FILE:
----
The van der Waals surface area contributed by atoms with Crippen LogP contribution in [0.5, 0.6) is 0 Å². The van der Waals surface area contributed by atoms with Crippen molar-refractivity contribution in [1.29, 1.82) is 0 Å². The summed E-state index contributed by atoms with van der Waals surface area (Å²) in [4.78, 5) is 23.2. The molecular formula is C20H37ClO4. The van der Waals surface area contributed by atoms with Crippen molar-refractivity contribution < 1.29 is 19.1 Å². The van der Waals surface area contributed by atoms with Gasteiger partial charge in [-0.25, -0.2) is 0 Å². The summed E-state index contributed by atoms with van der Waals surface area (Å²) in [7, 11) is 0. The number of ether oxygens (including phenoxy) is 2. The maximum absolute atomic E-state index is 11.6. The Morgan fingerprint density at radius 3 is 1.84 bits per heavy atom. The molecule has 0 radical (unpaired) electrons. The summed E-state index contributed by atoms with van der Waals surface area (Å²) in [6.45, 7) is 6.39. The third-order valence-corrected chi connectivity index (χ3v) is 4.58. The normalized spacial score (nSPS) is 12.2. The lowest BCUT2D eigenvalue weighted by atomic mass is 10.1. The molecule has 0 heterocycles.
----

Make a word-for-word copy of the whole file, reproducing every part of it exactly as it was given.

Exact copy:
The van der Waals surface area contributed by atoms with Crippen LogP contribution in [0.5, 0.6) is 0 Å². The van der Waals surface area contributed by atoms with Crippen molar-refractivity contribution in [1.29, 1.82) is 0 Å². The summed E-state index contributed by atoms with van der Waals surface area (Å²) in [4.78, 5) is 23.2. The molecular formula is C20H37ClO4. The van der Waals surface area contributed by atoms with Crippen molar-refractivity contribution < 1.29 is 19.1 Å². The van der Waals surface area contributed by atoms with Gasteiger partial charge in [-0.25, -0.2) is 0 Å². The summed E-state index contributed by atoms with van der Waals surface area (Å²) in [7, 11) is 0. The number of ether oxygens (including phenoxy) is 2. The maximum absolute atomic E-state index is 11.6. The Morgan fingerprint density at radius 3 is 1.84 bits per heavy atom. The molecule has 0 radical (unpaired) electrons. The summed E-state index contributed by atoms with van der Waals surface area (Å²) in [6.45, 7) is 6.39. The third-order valence-corrected chi connectivity index (χ3v) is 4.58. The normalized spacial score (nSPS) is 12.2. The lowest BCUT2D eigenvalue weighted by atomic mass is 10.1. The molecule has 0 heterocycles.